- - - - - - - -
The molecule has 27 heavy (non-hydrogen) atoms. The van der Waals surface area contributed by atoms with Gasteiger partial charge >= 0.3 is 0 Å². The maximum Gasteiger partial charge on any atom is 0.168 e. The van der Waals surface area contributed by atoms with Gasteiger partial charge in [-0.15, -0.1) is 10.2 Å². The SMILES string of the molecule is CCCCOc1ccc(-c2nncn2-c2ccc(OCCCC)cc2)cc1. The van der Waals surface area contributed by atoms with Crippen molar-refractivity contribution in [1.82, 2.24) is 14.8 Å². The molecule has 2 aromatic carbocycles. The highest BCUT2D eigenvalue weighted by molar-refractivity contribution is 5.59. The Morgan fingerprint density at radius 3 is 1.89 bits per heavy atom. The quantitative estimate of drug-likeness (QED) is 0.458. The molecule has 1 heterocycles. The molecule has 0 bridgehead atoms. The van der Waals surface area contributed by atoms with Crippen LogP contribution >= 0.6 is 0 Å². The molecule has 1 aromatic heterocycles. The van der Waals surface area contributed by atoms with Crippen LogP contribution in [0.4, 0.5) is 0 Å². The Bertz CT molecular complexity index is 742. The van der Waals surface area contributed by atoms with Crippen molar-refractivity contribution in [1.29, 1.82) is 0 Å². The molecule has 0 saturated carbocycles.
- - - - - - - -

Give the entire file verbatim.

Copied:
The molecule has 27 heavy (non-hydrogen) atoms. The van der Waals surface area contributed by atoms with Gasteiger partial charge >= 0.3 is 0 Å². The maximum Gasteiger partial charge on any atom is 0.168 e. The van der Waals surface area contributed by atoms with Gasteiger partial charge in [-0.15, -0.1) is 10.2 Å². The SMILES string of the molecule is CCCCOc1ccc(-c2nncn2-c2ccc(OCCCC)cc2)cc1. The van der Waals surface area contributed by atoms with Crippen molar-refractivity contribution in [1.82, 2.24) is 14.8 Å². The molecule has 2 aromatic carbocycles. The highest BCUT2D eigenvalue weighted by molar-refractivity contribution is 5.59. The Morgan fingerprint density at radius 3 is 1.89 bits per heavy atom. The quantitative estimate of drug-likeness (QED) is 0.458. The molecule has 1 heterocycles. The molecule has 0 bridgehead atoms. The van der Waals surface area contributed by atoms with Crippen LogP contribution >= 0.6 is 0 Å². The molecule has 1 aromatic heterocycles. The van der Waals surface area contributed by atoms with Crippen LogP contribution in [0.4, 0.5) is 0 Å². The Bertz CT molecular complexity index is 742. The van der Waals surface area contributed by atoms with Crippen molar-refractivity contribution in [1.29, 1.82) is 0 Å². The molecule has 0 saturated carbocycles.